h

0

1

2

3

4

5

0.00.2

Hurst exponent, h

0.40.60.8

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original

shuffled

FIG. 5: Long-range correlations in white player’s advantage. (A) Detrended fluctuation analysis (DFA, see Methods

Section B) of white player’s advantage increments, that is, ∆A(m) = A(m + 0.5) − A(m), for a match ended in a draw and

F(s) and the scale s is a power-law where the exponent is the Hurst exponent h. Thus, in this log-log plot the relationship is

by straight lines with an average Pearson correlation coefficient of 0.892±0.002. (B) Distribution of the estimated Hurst exponent

to the distribution with mean 0.35 and standard-deviation 0.1. Since h < 0.5, it implies an anti-persistent behavior (see Fig.

line is a Gaussian fit to the data with mean 0.54 and standard-deviation 0.09. Note that the shuffled procedure removed the

correlations, confirming the existence of long-range correlations in A(m). (C) Historical changes in the mean Hurst exponent

recent matches.

selected at random from the database. For series with long-range correlations, the relationship between the fluctuation function

approximated by a straight line with slope equal to h = 0.345. In general, we find all these relationships to be well approximated

h obtained using DFA for matches longer than 50 moves that ended in a draw (squares). The continuous line is a Gaussian fit

1B). We have also evaluated the distribution of h using the shuffled version of these series (circles). For this case, the dashed

h. Note the significantly small values of h in recent periods, showing that the anti-persistent behavior has increased for more

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Methods

Estimating A(m)

The core of a chess program is called the chess engine.

moves given a particular arrangement of pieces on the board. In order to find the best moves, the chess engine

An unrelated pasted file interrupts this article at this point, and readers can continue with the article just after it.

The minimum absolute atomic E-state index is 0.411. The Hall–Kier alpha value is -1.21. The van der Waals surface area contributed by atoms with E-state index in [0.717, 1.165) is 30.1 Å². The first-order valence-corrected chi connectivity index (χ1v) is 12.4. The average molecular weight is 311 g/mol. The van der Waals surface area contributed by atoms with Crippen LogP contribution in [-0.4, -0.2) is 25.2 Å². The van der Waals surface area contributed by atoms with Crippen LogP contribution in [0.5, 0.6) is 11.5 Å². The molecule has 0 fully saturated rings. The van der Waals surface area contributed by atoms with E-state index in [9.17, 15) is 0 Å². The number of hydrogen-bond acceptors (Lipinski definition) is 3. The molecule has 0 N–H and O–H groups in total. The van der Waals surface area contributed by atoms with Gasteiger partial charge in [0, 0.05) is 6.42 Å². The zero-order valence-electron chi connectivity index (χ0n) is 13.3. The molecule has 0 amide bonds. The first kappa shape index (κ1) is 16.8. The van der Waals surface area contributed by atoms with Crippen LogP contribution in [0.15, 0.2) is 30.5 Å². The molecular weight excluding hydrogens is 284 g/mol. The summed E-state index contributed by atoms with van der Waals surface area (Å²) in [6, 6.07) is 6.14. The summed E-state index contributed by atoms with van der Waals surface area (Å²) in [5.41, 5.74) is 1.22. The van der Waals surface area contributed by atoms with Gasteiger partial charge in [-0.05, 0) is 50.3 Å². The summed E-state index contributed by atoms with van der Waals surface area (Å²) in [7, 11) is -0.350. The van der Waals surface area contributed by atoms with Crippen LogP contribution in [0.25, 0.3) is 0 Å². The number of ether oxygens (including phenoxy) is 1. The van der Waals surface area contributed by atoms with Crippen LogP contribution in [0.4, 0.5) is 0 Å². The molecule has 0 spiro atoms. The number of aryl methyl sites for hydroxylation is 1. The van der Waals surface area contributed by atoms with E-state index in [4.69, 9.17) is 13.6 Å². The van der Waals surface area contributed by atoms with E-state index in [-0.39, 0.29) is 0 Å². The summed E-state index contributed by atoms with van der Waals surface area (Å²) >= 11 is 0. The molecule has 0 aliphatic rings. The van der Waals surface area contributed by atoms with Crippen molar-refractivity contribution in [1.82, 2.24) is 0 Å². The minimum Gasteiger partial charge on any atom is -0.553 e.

enumerates and evaluates a huge number of possible sequences of moves. The evaluation of these possible moves

is made by optimizing a function that usually defines the white player’s advantage. The way that the function is

defined varies from engine to engine, but some key aspects, such as the difference of pondered number of pieces,

are always present. Other theoretical aspects of chess such as mobility, king safety, and center control are also

typically considered in a heuristic manner. A simple example is the definition used for the GNU Chess program

in 1987 (see http://alumni.imsa.edu/∼stendahl/comp/txt/gnuchess.txt). There are tournaments between these pro-

Crafty™

engine [15]. This is a free program that is ranked 24th in the Computer Chess Rating Lists (CCRL -

http://www.computerchess.org.uk/ccrl). We have also compared the results of subsets of our database with other

engines, and the estimate of the white player advantage proved robust against those changes.

The chess engine is responsible for finding the best

grams aiming to compare the strength of different engines.The results we present were all obtained using the

DFA